Women In England 'Illegally Taking Abortion Pills At Home'

Women In England ‘Illegally Taking Abortion Pills At Home’ To Avoid Having Abortions On Public Transport

Women in England are illegally taking abortion pills bought online, in order to avoid miscarrying on their way home from clinics, according to a BBC investigation.

Currently, the law states that all abortion pills must be taken in a clinic or hospital – meaning some women end up having an abortion on public transport, or while driving home.

During the past three years, more than 10,000 sets of abortion pills have been seized by enforcement officers, which had been set to go to addresses in Britain.

‘This Is A Decision Which Could Be Taken Today’

However, campaigners are now calling for women to be able to take the second abortion pill at home, something which has already been legalised in Scotland and Wales.

“This would mean [women] do not risk pain, bleeding and cramping on the way home from the clinic,” a spokesperson from the British Pregnancy Advisory Service (bpas) tells RightsInfo. “Some women even miscarry before they are able to get back.”

“Home use is standard practice in other countries and endorsed by the World Health Organisation,” they continue.

“Because of the rules of the 1967 Abortion Act, the decision as to whether allow women to do this lies not with clinicians acting in the best interests of their patients, but the Secretary of State for Health.

“This is a decision that could be taken today and implemented tomorrow, bringing to an end many years of needless suffering.”

Reproductive Rights As Human Rights

the decision to change abortion law rests with the heath secretary

Image Credit: Number 10 / Flickr

Reproductive rights are broadly thought to fall under Article 8 of the Human Rights Convention, however, it doesn’t specifically protect the right to an abortion.

Article 3 also comes into play, with women protected from ‘inhuman and degrading treatment’, and it’s also worth noting that unborn children do not have a separate legal recognition from their mothers (something which could have linked into Article 2, the right to life).

Because of the rules of the 1967 Abortion Act, the decision as to whether allow women to do this lies not with clinicians acting in the best interests of their patients, but the Secretary of State for Health.

BPAS

Here in the UK, women are decriminalised from having an abortion in certain circumstances – namely if the woman or her existing children’s health is at risk. However, the same does not apply to women in Northern Ireland.

‘I Lay Down On A Bench And I Couldn’t Go Any Further’

a bench

Image Credit: Mari Dicu / Unsplash

Speaking to the BBC, a number of women shared their experiences of taking the second abortion pill. One, Zoe Weldon, said the effects of the pill started just 20 minutes into her tube journey home.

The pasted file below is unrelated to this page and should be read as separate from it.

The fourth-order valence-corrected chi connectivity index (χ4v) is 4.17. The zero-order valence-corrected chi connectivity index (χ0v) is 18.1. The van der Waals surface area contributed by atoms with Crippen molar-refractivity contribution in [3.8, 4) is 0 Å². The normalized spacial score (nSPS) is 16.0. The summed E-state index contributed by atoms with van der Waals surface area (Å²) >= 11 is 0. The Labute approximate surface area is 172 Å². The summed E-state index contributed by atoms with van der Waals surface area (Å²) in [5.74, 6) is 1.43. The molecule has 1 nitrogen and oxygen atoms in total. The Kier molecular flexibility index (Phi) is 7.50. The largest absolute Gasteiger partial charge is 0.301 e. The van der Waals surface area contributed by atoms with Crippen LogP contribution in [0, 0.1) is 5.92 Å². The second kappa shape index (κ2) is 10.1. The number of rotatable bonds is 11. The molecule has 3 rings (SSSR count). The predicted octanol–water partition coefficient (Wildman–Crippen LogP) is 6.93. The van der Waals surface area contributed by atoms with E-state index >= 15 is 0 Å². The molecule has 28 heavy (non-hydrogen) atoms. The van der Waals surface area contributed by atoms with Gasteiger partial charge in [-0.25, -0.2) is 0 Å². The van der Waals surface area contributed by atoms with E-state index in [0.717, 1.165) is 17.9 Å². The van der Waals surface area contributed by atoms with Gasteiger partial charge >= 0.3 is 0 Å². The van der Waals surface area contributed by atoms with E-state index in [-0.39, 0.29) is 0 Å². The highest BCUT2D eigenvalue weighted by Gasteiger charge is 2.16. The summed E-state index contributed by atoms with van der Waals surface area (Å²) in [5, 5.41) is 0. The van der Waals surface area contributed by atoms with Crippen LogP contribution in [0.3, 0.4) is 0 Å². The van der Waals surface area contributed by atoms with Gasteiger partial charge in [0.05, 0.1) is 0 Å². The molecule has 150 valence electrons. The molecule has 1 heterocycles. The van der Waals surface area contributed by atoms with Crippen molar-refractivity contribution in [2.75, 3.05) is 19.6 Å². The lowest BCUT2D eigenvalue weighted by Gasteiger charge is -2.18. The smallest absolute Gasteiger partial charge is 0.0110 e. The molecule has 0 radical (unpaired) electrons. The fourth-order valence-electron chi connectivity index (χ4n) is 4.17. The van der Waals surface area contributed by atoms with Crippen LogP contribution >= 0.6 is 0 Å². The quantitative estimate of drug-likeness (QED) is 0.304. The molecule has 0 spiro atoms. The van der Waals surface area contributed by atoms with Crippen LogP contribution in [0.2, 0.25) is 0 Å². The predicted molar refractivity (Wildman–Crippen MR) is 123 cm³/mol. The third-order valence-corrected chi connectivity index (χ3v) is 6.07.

“I started to feel nauseous, started to sweat, started to feel really cold, went extremely pale apparently,” she explains.

I lay down on a bench next to the Tube and basically decided I wasn’t going to move any further. It was so frightening.

Zoe Weldon

“I had to get off the Tube. I lay down on a bench next to the Tube and basically decided I wasn’t going to move any further. It was so painful and so frightening.”

According to the latest figures from Scotland, eight out of 10 women are now choosing to take the final pill at home instead, with the Department of Health saying they were monitoring the evidence.

However, for bpas it’s also a wider issue about criminality. “Ultimately we believe abortion needs to be removed from the criminal law altogether and regulated in the same way as all other healthcare services.” a spokesperson adds.

“These laws, passed before women could vote or keep their own wages if they were married, are so far removed from the modern world it is a travesty they remain on the statutes. We want to see home use, and ultimately the decriminalisation of abortion.”

Featured Image: Josh Wilburne / Unsplash

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About the Author

Jem Collins

Strategic Impact Director
Jem is the Strategic Impact Director for RightsInfo, working on increasing our reach across the UK and measuring our impact. Previously she was the News and Social Media Editor. She is also passionate about helping young people into the media and runs Journo Resources, a start-up which helps young people into the media, as well as serving as a trustee of the Student Publication Association. She is also one of the co-founders of The Second Source, a group to help end harassment in the media. Email Jem View all posts by Jem Collins.
Women In England ‘Illegally Taking Abortion Pills At Home’ To Avoid Having Abortions On Public Transport
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